Through the 1940s little explicit attention had yet been paid to issues of research ethics, but at the end of the decade the Nuremberg War Crime Trials changed that.
Nazi physicians and soldiers were brought to trial before an international tribunal for atrocities committed in the Holocaust. The defendants justified their actions as scientific research. The Nuremberg Code was developed to serve as a set of 10 standards in judging that defense (Nuremberg Code, 1949). The code insisted that the free and informed consent of human subjects was essential to all ethical research. It also addressed the prevention of suffering by subjects and the necessity that researchers be qualified and their research well designed.
Several years later, the Helsinki Code described ethically important differences between clinical and nonclinical human research (World Medical Association, 1964). Research intended to be therapeutic for subjects is different from that in which the subjects are primarily a means to the welfare of others. That distinction moved the ethics of nontherapeutic research into the mainstream: misuse of research subjects did not have to be at the level of a Nazi atrocity to be unethical. The Helsinki Code proposed also that research consent by a proxy (a substitute decision-maker) might in some cases be ethical. The Helsinki Code has since then undergone several revisions, but consensus had begun to build about the fundamental ethical principles of human research ethics.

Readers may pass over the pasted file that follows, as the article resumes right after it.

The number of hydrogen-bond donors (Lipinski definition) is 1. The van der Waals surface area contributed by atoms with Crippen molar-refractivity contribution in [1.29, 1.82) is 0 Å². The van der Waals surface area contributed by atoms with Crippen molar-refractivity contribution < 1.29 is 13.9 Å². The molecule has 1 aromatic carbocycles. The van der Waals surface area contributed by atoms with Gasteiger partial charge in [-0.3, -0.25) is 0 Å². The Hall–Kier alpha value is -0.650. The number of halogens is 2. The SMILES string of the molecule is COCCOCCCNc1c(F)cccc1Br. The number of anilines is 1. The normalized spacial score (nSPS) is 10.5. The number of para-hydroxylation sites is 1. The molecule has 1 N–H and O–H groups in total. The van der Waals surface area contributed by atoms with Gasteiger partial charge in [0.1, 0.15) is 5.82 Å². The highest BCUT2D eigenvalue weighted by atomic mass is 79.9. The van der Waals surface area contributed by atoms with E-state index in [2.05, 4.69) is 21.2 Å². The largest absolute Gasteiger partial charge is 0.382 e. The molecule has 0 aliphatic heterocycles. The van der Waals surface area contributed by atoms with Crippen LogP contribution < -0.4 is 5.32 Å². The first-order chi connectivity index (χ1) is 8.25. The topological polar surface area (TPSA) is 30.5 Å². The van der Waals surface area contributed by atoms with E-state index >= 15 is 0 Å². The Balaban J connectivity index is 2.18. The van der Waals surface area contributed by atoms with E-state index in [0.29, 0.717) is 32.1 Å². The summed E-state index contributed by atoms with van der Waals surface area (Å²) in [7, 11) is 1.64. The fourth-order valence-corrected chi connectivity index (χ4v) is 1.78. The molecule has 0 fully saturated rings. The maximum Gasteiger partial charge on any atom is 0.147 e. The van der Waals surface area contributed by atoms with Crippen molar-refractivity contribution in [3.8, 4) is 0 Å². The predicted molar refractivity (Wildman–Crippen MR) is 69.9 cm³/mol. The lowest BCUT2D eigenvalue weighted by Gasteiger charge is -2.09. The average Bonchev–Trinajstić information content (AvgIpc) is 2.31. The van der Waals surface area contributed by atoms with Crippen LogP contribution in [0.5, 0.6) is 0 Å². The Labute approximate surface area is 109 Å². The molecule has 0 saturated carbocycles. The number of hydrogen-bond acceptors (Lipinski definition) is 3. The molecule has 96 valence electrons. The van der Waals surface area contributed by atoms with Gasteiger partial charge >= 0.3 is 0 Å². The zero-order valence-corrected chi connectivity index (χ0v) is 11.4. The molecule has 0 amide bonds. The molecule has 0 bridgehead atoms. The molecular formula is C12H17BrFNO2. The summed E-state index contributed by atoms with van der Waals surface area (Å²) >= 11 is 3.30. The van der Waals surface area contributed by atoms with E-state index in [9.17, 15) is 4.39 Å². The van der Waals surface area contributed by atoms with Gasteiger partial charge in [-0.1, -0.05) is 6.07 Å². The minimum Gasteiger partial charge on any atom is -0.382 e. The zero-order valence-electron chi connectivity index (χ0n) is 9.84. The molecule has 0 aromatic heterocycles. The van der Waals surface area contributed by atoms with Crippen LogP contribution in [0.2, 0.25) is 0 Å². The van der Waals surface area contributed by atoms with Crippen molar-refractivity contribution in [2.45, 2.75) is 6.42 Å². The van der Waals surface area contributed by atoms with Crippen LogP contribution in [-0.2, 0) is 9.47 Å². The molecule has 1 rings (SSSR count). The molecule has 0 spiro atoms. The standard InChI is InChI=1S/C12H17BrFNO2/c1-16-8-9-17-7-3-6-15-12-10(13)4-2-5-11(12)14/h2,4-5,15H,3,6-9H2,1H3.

Soon after, the disclosure of several instances of research abuse in the United States made it clear that the recently articulated principles would have to become more specific and be embodied in policy and regulation. The Tuskegee Syphilis Study (Mitford, 1972), the Willowbrook Studies (Ramsey, 1970), and the Jewish Chronic Disease Hospital study (Langer, 1966) all used subjects whose free and informed consent to participate was at best questionable in studies in which potential harm to the subjects was disproportionate to the potential benefit. Federal committees and task forces worked throughout the 1970s to make clear and precise what is ethical in the use of human subjects in research. The most significant of their outputs was the Belmont Report (National Commission for the Protection of Human Subjects of Biomedical and Behavioral Research, 1979). That report is the basis for much informed dialogue about research ethics, the IRB process, and FDA and other government regulations.
The authors of the Belmont Report proposed three broad principles as fundamental to ethical human subjects research: respect for persons, beneficence, and justice.
Handbook of Models for Human Aging
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These general principles would not by themselves solve particular ethical problems. Instead, they ''provide an analytical framework that will guide the resolution of ethical problems.''
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